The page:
• government legislation - in 1977, deng xiaoping sought to end china's isolation & stimulate chinese industry. Foreign investment was encouraged but the government maintained overall control over the enconomy so that China would gain maximum benefit. Between 1980 & 1994 special economic zones (SEZs) were set up. these paved the way for foreign investment tax incentives to foreign companies
  • the home market - the one-child policy introduced in 1979, successfully reduced population growth &, as families become wealthier, consumer demand increased. today china has a large & relatively rich urban population demanding electrical household goods, air conditioning, cars & computers. china's massive home market will continue to grow 
  • the olympic's factor - the 2008 olympics were held in beijing. this provided china with the perfect opportunity to showcase the nation. the opening ceremony, based on the theme 'one world, one dream' was important in an attempt to convey china as a modern, open & friendly country 
  • energy - industrial development on a large scale demands large resources of energy. china currently generates two-thirds of its electricity at coal-fired power stations. many new plants are being built. hydroelectric powe accounted for 13.9% of electricity in 2010. china produces more hydroelectric power than any other country in the world & is keen to develop new sources of energy. the three gorges dam is the biggest in the world, generating 22,500mW. together with the development of navigation along the yangste, the dam has led to much development
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Renewable Energy: Wind Power UK

  • aims: to generate 10% of power by renewable energy resources
  • role: to be responsible for one-third of electricity generated
  • number of wind farms & turbines operational in july 2011: 306
  • location: mostly onshore
  • the future: offshore wind farms to become more important, with 8GW to be generated by 2016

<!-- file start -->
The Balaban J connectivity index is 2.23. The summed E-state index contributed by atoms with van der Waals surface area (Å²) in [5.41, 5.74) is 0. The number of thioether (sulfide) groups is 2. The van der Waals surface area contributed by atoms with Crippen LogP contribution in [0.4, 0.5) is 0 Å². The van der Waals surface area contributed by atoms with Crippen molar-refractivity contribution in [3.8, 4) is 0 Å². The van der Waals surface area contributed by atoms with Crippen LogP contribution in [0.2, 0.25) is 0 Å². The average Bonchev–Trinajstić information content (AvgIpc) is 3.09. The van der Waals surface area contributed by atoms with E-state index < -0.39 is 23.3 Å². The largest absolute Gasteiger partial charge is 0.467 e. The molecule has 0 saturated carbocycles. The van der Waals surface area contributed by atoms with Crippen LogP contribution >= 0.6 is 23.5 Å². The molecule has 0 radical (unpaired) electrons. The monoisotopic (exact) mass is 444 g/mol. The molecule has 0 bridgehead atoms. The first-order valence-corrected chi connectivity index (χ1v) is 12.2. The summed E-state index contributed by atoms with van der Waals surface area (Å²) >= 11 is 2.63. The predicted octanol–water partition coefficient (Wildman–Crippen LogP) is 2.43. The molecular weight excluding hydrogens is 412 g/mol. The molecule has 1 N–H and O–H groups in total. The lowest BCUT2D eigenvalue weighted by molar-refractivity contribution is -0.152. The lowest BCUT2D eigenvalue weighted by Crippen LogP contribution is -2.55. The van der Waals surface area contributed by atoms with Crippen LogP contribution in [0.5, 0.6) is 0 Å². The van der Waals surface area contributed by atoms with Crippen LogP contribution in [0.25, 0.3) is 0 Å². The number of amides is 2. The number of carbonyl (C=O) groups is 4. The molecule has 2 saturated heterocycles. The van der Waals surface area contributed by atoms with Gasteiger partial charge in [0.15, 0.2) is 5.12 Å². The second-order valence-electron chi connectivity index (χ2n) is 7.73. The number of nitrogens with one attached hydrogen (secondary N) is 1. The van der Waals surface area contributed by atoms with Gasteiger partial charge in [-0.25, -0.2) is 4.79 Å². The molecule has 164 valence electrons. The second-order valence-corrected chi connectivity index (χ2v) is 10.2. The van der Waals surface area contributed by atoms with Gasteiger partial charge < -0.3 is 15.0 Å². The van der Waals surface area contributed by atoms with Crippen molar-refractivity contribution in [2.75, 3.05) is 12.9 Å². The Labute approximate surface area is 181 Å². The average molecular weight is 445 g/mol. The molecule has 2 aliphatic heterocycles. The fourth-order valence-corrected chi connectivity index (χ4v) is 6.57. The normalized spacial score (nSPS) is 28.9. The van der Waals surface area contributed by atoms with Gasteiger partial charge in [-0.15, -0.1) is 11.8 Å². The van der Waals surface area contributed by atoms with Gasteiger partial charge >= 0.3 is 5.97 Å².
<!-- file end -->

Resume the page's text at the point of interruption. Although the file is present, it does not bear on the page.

• size of a modern wind turbine: 100 to 120m, including the blades. offshore wind turbines tend to be the largest
  • offshore operations: these are usually with 4 to 6 km off the coast, but some planned developments will be over 18km 
  • location requirements: shallow waters off the coast of the UK are an advantage. wind farms require an exposed location, onshore or offshore, clear of obstructions. small differences in distance can mean real difference in  potential of site 
  • opinions - against: noise levels, research suggests that turbines are avoided by migrating birds. house prices nearby may reduce, the cost of generating electricity is more expensive than traditional methods. tubines can be very tall & an eyesore 
  • opinions - for: wind is free & can now be captured efficiently. energy produce doesnt cause green house gases or other pollutants. although theyre tall each takes up only a small plot of land, meaning the land below can still be used. at sea the turbines can attract fish & have no long term effects on sea life. some people find wind farms interesting feature of the landscape. can be used to produce electricity in remote ares that arent connected to the national grid
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Importance of International Directives: Kyoto Prot

the Kyoto protocol agreed by industrialised countries to reduce greenhouse gas emissions to 5% below 1990 levels between 2008 & 2012. EU countries as a whole should show 8% reduction, but individual countries have their own targets. the treaty became legally binding in 2005, when enough countries responsible for 55% of the total emissions had signed. the USE had declined to sign the agreement but by August 2011 there were 191 signatories. the poorer nations, including those with many industries, dont have to reduce their emissions. countries can trade in their carbon credits - the amount of greenhouse gases they are allowed to emit. countries putting more pollution into the atmosphere than they should can buy carbon credits from a country below its agreed level